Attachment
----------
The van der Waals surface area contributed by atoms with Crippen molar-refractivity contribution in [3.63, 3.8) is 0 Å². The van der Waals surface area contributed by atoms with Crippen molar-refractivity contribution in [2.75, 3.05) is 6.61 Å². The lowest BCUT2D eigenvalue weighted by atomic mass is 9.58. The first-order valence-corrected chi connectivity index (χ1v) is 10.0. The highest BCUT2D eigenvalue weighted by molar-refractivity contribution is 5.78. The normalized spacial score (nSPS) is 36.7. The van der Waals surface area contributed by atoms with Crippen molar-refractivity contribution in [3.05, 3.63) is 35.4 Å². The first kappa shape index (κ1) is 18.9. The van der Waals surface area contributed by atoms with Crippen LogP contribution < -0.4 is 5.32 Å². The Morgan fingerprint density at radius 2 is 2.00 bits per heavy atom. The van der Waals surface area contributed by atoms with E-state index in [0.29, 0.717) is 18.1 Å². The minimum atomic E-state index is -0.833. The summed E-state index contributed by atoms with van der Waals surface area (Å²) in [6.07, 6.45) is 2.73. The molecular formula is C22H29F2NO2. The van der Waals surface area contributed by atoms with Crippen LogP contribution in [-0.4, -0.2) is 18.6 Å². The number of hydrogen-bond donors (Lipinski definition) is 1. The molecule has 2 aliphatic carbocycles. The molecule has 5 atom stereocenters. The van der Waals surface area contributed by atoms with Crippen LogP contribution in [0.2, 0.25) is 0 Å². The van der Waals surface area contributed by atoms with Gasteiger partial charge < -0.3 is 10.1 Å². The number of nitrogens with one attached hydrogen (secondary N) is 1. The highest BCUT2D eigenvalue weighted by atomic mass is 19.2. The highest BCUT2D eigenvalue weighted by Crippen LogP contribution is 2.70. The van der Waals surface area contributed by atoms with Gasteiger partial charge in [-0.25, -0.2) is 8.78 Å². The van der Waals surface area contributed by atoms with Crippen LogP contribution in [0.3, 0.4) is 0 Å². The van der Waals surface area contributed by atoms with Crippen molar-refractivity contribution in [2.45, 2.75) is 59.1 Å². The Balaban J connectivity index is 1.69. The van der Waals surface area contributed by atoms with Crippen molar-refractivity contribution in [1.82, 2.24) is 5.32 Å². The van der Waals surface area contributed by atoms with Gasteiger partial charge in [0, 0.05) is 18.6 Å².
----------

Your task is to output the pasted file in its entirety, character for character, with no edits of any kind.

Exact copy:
The van der Waals surface area contributed by atoms with Crippen molar-refractivity contribution in [3.63, 3.8) is 0 Å². The van der Waals surface area contributed by atoms with Crippen molar-refractivity contribution in [2.75, 3.05) is 6.61 Å². The lowest BCUT2D eigenvalue weighted by atomic mass is 9.58. The first-order valence-corrected chi connectivity index (χ1v) is 10.0. The highest BCUT2D eigenvalue weighted by molar-refractivity contribution is 5.78. The normalized spacial score (nSPS) is 36.7. The van der Waals surface area contributed by atoms with Crippen molar-refractivity contribution in [3.05, 3.63) is 35.4 Å². The first kappa shape index (κ1) is 18.9. The van der Waals surface area contributed by atoms with Crippen LogP contribution < -0.4 is 5.32 Å². The Morgan fingerprint density at radius 2 is 2.00 bits per heavy atom. The van der Waals surface area contributed by atoms with E-state index in [0.29, 0.717) is 18.1 Å². The minimum atomic E-state index is -0.833. The summed E-state index contributed by atoms with van der Waals surface area (Å²) in [6.07, 6.45) is 2.73. The molecular formula is C22H29F2NO2. The van der Waals surface area contributed by atoms with Crippen LogP contribution in [-0.4, -0.2) is 18.6 Å². The number of hydrogen-bond donors (Lipinski definition) is 1. The molecule has 2 aliphatic carbocycles. The molecule has 5 atom stereocenters. The van der Waals surface area contributed by atoms with Crippen LogP contribution in [0.2, 0.25) is 0 Å². The van der Waals surface area contributed by atoms with Gasteiger partial charge < -0.3 is 10.1 Å². The number of nitrogens with one attached hydrogen (secondary N) is 1. The highest BCUT2D eigenvalue weighted by atomic mass is 19.2. The highest BCUT2D eigenvalue weighted by Crippen LogP contribution is 2.70. The van der Waals surface area contributed by atoms with Gasteiger partial charge in [-0.25, -0.2) is 8.78 Å². The van der Waals surface area contributed by atoms with Crippen LogP contribution in [0.3, 0.4) is 0 Å². The van der Waals surface area contributed by atoms with Crippen molar-refractivity contribution in [2.45, 2.75) is 59.1 Å². The Balaban J connectivity index is 1.69. The van der Waals surface area contributed by atoms with Crippen molar-refractivity contribution in [1.82, 2.24) is 5.32 Å². The van der Waals surface area contributed by atoms with Gasteiger partial charge in [0, 0.05) is 18.6 Å².